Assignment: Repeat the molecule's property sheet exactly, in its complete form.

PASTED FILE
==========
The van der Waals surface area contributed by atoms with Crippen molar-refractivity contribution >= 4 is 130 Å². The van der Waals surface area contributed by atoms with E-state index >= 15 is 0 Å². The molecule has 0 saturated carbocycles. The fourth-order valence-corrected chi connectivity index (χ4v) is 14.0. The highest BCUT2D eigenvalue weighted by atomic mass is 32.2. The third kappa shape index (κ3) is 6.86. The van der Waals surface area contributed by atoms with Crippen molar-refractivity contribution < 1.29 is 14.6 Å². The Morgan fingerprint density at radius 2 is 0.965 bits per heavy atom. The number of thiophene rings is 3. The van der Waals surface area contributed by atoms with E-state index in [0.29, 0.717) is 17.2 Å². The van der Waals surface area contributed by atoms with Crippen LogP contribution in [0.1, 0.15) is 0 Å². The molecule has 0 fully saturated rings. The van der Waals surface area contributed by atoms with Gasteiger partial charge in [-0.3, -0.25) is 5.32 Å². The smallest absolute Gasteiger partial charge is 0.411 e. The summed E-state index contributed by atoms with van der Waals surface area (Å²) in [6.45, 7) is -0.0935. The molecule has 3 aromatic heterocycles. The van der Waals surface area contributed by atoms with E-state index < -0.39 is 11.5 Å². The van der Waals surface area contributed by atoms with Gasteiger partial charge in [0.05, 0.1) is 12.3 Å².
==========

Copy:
The van der Waals surface area contributed by atoms with Crippen molar-refractivity contribution >= 4 is 130 Å². The van der Waals surface area contributed by atoms with E-state index >= 15 is 0 Å². The molecule has 0 saturated carbocycles. The fourth-order valence-corrected chi connectivity index (χ4v) is 14.0. The highest BCUT2D eigenvalue weighted by atomic mass is 32.2. The third kappa shape index (κ3) is 6.86. The van der Waals surface area contributed by atoms with Crippen molar-refractivity contribution < 1.29 is 14.6 Å². The Morgan fingerprint density at radius 2 is 0.965 bits per heavy atom. The number of thiophene rings is 3. The van der Waals surface area contributed by atoms with E-state index in [0.29, 0.717) is 17.2 Å². The van der Waals surface area contributed by atoms with Crippen LogP contribution in [0.1, 0.15) is 0 Å². The molecule has 0 fully saturated rings. The van der Waals surface area contributed by atoms with Gasteiger partial charge in [-0.3, -0.25) is 5.32 Å². The smallest absolute Gasteiger partial charge is 0.411 e. The summed E-state index contributed by atoms with van der Waals surface area (Å²) in [6.45, 7) is -0.0935. The molecule has 3 aromatic heterocycles. The van der Waals surface area contributed by atoms with E-state index < -0.39 is 11.5 Å². The van der Waals surface area contributed by atoms with Gasteiger partial charge in [0.05, 0.1) is 12.3 Å².